His call for national frankness seemed a refreshing change from the Liberal habit of reinforcing English Canada’s historical taboo against debating migration policy.

At the same time he promised to decrease the number of temporary residents to five per cent of the population, from 6.5 per cent. The target for new permanent residents, meanwhile, would remain 500,000, almost double that of the Stephen Harper era.

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Miller also had something blunt to say in regard to the way his own party increased the number of foreign students in Canada — hiking totals to 1.028 million last year from 352,000 in 2015.

Before promising to cap new undergraduate study permits for next year at 360,000, which he maintained is a 35 per cent reduction from the year before, Miller had admitted reluctance to reduce Canada’s “very lucrative” foreign student scheme.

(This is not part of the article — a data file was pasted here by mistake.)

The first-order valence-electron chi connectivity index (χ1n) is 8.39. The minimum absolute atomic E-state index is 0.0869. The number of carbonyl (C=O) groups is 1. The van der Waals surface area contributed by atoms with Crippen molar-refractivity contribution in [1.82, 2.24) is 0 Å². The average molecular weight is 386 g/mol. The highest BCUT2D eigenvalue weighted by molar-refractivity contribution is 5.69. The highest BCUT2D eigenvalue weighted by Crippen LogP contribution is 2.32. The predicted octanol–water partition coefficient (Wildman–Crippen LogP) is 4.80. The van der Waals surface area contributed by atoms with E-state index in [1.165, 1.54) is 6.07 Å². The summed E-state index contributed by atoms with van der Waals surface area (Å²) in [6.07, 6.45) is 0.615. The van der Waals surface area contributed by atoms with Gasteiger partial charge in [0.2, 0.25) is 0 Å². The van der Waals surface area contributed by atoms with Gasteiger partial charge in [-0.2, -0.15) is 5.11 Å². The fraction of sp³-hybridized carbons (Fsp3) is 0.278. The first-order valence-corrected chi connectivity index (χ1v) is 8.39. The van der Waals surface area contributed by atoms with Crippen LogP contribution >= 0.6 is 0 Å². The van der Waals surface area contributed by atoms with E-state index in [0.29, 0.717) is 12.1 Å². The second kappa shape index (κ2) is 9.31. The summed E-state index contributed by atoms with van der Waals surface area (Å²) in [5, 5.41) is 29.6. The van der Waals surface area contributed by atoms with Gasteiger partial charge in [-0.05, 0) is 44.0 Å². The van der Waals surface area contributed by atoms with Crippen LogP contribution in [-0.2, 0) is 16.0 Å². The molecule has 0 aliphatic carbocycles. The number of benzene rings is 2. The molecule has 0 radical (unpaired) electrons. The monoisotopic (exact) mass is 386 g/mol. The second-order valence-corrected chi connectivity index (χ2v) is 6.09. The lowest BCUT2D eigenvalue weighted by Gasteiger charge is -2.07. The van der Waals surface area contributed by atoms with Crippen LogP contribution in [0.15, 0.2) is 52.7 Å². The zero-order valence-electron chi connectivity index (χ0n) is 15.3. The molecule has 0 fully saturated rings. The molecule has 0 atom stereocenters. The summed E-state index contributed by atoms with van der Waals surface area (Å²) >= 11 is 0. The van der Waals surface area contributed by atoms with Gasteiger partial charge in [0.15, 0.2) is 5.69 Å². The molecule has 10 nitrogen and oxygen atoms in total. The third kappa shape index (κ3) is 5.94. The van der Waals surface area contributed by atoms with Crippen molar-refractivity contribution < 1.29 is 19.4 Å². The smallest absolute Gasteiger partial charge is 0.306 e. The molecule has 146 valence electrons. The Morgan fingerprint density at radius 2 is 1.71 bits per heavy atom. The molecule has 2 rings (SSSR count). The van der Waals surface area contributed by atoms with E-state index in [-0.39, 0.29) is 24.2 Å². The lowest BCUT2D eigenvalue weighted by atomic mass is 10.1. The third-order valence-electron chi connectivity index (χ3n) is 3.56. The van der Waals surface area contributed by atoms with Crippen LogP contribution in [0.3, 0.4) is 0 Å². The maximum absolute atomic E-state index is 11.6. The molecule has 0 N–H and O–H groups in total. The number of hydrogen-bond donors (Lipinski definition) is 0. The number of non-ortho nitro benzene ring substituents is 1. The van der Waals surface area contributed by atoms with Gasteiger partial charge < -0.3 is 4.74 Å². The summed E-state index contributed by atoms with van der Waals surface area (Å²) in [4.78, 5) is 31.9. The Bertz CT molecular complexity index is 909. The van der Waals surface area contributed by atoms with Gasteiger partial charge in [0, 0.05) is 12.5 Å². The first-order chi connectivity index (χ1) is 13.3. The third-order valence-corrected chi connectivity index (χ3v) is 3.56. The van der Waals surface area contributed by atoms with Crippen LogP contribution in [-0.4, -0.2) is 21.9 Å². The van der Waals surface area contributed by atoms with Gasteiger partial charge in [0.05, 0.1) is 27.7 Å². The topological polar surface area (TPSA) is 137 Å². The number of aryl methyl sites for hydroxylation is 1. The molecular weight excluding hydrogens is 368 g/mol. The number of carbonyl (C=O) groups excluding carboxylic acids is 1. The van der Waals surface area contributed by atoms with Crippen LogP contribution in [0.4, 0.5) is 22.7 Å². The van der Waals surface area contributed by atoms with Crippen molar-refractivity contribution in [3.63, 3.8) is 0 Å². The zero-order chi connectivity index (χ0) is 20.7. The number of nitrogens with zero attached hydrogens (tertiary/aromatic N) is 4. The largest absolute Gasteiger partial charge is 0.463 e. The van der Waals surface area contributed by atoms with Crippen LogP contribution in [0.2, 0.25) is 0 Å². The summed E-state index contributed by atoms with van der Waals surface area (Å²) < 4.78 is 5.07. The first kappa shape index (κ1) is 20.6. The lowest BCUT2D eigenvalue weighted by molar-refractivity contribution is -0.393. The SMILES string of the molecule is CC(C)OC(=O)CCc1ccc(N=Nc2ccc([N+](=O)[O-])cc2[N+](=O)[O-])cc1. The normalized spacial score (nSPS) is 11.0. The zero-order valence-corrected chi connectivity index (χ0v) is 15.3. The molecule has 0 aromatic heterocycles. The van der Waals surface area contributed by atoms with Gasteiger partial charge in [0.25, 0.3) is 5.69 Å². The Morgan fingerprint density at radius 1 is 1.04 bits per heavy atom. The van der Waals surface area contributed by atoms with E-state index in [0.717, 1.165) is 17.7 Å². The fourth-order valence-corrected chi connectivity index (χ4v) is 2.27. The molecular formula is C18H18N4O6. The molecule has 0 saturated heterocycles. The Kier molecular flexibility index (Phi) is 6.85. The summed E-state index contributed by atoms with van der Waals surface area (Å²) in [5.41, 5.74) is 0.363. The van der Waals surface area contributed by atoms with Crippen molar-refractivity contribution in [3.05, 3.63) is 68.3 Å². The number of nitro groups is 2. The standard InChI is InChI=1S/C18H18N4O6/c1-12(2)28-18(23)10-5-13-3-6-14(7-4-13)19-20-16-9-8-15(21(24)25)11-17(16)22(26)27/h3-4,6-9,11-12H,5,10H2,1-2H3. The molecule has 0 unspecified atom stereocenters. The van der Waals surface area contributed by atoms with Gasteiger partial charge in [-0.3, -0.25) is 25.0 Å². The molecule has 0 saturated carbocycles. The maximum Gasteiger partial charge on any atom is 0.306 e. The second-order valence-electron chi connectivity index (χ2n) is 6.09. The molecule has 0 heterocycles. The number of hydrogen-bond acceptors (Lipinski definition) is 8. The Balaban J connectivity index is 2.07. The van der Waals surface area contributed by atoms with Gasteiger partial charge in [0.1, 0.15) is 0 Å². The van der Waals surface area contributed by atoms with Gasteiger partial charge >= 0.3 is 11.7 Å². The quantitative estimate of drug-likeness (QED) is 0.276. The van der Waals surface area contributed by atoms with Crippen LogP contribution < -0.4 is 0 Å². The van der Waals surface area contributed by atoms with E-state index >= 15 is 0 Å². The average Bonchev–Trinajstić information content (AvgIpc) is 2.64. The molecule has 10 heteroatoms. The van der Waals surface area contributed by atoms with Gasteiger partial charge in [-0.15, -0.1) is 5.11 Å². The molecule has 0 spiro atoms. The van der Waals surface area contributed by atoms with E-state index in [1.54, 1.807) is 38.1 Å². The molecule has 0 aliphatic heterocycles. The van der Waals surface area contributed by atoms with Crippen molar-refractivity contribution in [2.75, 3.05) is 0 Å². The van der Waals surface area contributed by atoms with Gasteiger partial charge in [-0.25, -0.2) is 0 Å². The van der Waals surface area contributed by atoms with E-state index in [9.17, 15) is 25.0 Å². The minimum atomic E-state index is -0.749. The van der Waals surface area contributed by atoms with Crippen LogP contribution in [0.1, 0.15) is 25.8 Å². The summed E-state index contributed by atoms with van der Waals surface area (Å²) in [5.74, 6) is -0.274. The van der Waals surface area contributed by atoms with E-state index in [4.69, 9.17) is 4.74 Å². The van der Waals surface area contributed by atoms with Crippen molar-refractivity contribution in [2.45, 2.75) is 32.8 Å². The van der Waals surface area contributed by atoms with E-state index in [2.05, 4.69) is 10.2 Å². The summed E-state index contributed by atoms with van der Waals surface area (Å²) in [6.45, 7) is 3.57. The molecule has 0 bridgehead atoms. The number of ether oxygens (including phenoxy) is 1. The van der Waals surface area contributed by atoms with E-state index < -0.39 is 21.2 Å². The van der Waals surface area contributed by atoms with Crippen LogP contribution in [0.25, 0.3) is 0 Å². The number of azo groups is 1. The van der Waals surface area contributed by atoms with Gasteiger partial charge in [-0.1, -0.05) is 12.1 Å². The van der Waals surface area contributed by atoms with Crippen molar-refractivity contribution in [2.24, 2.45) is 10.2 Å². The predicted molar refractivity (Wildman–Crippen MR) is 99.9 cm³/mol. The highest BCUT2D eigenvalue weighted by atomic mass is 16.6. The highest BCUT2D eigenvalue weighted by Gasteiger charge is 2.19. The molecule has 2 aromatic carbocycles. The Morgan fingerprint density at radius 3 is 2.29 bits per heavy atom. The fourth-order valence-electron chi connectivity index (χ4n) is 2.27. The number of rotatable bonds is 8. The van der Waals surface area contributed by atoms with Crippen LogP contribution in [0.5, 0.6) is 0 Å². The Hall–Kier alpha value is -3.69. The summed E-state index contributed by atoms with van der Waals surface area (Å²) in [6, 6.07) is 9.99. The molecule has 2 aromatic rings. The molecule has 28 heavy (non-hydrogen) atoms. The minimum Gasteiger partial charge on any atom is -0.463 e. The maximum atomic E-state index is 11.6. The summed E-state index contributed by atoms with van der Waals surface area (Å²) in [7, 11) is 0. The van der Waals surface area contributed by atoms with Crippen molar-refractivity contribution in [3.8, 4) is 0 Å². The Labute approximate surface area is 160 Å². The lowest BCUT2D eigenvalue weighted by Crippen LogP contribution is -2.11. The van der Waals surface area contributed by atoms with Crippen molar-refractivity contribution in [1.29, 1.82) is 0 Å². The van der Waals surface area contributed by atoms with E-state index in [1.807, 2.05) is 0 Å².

Yet he conceded it “comes with some perverse effects, some fraud in the system, some people taking advantage of what is seen to be a backdoor entry into Canada.”

Miller also said he would curb the country’s dependence on the “cheap labour” supplied by guest workers, which includes international students, most of whom, unlike in most countries, are permitted to work while aiming to become citizens.

Miller appears to be taking heed that bank economists have pronounced that Canada’s migration-fuelled population expansion of 3.2 per cent last year is killing productivity rates, lowering real wages, and hiking the cost of rents and housing.

Pop growth